Visual Encyclopedia


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Holly Dog

"Stare into my soul! Give me the steak!"

Contributed by Karen Milich


A.P biology class chicks :)

Contributed by Ashlee Holland

Cats appearently domesticated themselves

As it is cats came to us first rather than humans going to cats first. Over time cats came closer and began to eat rodents in human households and slowly began to like there. Unlike dogs of which we took there young and raised them cats just started to live with us. Pretty cool that they came to us. I think you would be hard to ask a cat to catch something for us, they don't seem keen to learning tricks

Contributed by Tomias Scott

A mule and a hinny are both crosses between a horse and donkey. There is a difference though. A mule is actually the result of crossing a female horse (Mare) with a jack ( male donkey). A hinny is the result of crossing a Jenny ( female donkey) with a male horse (stallion).

Contributed by Sarah Dell Mann

Pink dolphins are a rare species of fresh water dolphins. They're the largest fresh water dolphins and normally are colored pink. They were my sisters favorite animal and it was her dream to see them in the amazon before she passed away. They are an endangered species that need to be protected.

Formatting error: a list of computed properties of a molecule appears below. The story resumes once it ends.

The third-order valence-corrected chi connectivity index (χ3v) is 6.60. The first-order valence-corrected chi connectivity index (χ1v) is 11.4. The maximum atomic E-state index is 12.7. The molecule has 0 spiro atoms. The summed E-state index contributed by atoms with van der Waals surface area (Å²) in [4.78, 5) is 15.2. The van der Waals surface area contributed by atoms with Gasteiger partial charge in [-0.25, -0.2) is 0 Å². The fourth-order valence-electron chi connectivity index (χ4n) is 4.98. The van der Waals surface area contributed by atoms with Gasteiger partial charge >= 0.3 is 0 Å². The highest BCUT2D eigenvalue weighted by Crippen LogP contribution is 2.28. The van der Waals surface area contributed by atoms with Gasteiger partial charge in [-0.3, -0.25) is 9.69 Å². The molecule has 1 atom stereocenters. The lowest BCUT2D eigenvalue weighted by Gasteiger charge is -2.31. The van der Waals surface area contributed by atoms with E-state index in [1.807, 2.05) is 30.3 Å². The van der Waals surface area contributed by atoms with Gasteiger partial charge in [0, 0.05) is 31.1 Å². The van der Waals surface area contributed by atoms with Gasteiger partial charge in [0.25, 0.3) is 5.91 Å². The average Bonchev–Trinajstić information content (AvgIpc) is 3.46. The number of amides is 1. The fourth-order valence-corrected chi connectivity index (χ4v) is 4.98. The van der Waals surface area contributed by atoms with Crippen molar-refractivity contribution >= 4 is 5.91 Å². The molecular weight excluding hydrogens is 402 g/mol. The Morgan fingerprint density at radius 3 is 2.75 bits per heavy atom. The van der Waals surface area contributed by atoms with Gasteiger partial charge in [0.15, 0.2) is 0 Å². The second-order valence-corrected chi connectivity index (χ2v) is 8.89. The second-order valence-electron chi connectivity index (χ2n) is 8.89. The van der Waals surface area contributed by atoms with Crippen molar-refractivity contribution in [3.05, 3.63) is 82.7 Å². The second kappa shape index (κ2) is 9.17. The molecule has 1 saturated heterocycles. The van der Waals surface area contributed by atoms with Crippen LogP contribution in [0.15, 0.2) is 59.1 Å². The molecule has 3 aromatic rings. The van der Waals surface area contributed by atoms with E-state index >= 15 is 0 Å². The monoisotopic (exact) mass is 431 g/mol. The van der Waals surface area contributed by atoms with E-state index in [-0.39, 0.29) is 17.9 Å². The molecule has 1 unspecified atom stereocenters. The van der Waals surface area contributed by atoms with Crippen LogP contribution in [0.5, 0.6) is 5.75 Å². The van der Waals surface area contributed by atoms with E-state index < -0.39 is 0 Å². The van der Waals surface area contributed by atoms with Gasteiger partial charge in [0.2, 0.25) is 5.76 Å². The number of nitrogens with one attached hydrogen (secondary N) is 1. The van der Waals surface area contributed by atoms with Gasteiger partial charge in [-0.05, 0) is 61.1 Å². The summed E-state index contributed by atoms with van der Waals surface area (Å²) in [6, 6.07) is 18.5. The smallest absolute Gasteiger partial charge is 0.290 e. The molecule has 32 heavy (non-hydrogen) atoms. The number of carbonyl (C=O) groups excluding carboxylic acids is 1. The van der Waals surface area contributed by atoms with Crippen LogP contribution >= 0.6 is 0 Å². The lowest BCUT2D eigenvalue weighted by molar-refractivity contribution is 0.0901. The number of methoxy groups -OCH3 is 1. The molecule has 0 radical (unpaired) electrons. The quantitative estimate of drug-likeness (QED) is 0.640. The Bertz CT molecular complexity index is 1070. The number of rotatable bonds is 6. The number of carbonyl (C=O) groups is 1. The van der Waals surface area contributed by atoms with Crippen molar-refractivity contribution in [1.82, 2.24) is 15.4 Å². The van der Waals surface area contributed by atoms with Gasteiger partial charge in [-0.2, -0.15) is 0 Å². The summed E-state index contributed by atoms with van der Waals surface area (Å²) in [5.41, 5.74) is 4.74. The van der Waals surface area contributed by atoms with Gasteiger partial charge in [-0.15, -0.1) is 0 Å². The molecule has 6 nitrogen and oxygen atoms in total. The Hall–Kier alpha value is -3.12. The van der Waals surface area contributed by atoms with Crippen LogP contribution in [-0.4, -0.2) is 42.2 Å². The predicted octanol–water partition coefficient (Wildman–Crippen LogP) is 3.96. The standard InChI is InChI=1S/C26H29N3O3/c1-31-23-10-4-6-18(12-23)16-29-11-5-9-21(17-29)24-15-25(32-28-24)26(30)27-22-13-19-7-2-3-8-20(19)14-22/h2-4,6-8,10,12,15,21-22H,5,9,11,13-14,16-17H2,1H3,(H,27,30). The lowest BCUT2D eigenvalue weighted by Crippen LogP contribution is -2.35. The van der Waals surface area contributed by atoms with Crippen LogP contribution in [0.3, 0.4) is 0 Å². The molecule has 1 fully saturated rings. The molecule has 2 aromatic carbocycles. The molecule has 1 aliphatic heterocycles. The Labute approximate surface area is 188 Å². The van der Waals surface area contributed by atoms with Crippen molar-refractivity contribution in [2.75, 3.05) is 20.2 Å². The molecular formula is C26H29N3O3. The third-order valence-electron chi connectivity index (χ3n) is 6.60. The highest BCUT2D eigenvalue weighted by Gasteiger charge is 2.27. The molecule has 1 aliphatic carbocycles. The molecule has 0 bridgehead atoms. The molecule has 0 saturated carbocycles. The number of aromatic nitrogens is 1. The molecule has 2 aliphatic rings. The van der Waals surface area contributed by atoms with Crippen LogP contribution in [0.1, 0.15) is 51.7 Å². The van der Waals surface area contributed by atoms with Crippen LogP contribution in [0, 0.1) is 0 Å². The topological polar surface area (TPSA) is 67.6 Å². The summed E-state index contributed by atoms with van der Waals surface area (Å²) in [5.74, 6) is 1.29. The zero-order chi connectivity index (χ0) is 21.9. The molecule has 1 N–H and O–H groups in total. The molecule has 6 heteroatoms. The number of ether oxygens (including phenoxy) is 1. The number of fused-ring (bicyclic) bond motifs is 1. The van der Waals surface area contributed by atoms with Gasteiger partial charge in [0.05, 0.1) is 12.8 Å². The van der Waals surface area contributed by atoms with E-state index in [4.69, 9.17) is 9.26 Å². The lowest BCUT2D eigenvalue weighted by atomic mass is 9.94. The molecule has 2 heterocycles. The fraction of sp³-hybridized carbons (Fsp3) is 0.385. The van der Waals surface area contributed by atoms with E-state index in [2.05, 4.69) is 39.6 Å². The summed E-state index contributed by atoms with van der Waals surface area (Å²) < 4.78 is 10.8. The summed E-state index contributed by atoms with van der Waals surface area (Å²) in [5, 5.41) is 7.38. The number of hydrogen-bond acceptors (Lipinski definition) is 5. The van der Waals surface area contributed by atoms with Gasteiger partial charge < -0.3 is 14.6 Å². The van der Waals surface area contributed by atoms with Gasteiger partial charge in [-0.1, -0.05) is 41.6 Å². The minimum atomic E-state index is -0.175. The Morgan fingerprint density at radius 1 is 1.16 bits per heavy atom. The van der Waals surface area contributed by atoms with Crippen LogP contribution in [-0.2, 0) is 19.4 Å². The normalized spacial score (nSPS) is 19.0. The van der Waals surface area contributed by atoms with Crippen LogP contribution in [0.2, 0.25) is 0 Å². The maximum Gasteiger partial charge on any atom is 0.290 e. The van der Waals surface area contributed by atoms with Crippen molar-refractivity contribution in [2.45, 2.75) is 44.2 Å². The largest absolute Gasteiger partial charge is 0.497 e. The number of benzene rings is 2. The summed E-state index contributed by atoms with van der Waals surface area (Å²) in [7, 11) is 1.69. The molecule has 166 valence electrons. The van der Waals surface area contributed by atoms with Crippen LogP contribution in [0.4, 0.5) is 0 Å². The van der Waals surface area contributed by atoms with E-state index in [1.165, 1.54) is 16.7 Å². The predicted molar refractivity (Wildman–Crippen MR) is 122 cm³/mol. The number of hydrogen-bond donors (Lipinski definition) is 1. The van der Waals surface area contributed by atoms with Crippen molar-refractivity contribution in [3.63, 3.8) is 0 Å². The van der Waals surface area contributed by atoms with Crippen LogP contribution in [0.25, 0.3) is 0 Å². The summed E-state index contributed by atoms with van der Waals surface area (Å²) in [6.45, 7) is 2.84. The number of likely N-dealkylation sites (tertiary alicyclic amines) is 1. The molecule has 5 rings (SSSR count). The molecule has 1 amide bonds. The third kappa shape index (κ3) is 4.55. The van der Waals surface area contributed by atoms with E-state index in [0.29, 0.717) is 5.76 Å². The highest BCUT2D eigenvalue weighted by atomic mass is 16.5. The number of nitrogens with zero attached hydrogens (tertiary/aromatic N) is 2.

Contributed by Rodrigo Salinas


Contributed by Machaela Graddy

This is my favorite video of all time.

Contributed by Jessica Kalmazu Stimely


"Owen, a baby hippopotamus that survived the Indian Ocean tsunami, adopted a giant male Aldabran tortoise as its “mother” in 2005. Wildlife rangers rescued the hippopotamus after he was swept into the Indian Ocean and then forced back to shore when tsunami waves hit the Kenyan coast. Separated from his mother, Owen and the tortoise have been together for at least a year at the Mombasa Haller Park in Mombasa, Kenya."

Contributed by Kelsi Rothfuss


This is a picture of a baby dolphin still in the womb. Before it is even born, the baby is learning to swim!! The following is from the article: "Program makers also reveal the moment at eight weeks when a baby dolphin learns to swim while in the womb. During the next few weeks, it develops flippers, a tail and a blowhole before being born after a year, and must be able to quickly swim to the surface to take its first breath of air. Experts also found that at 24 days, the dolphin embryo develops tiny leg-like buds, which then disappear over the next two weeks. After 11 weeks, the dolphin embryo's fins display bone structures resembling human hands, which experts believe may show that dolphin ancestors were land dwellers."

Contributed by Kelsi Rothfuss

Unlikely Friends

Living on a farm I've come to realize animals can be friends all shapes and sizes!

Contributed by Kelsi Rothfuss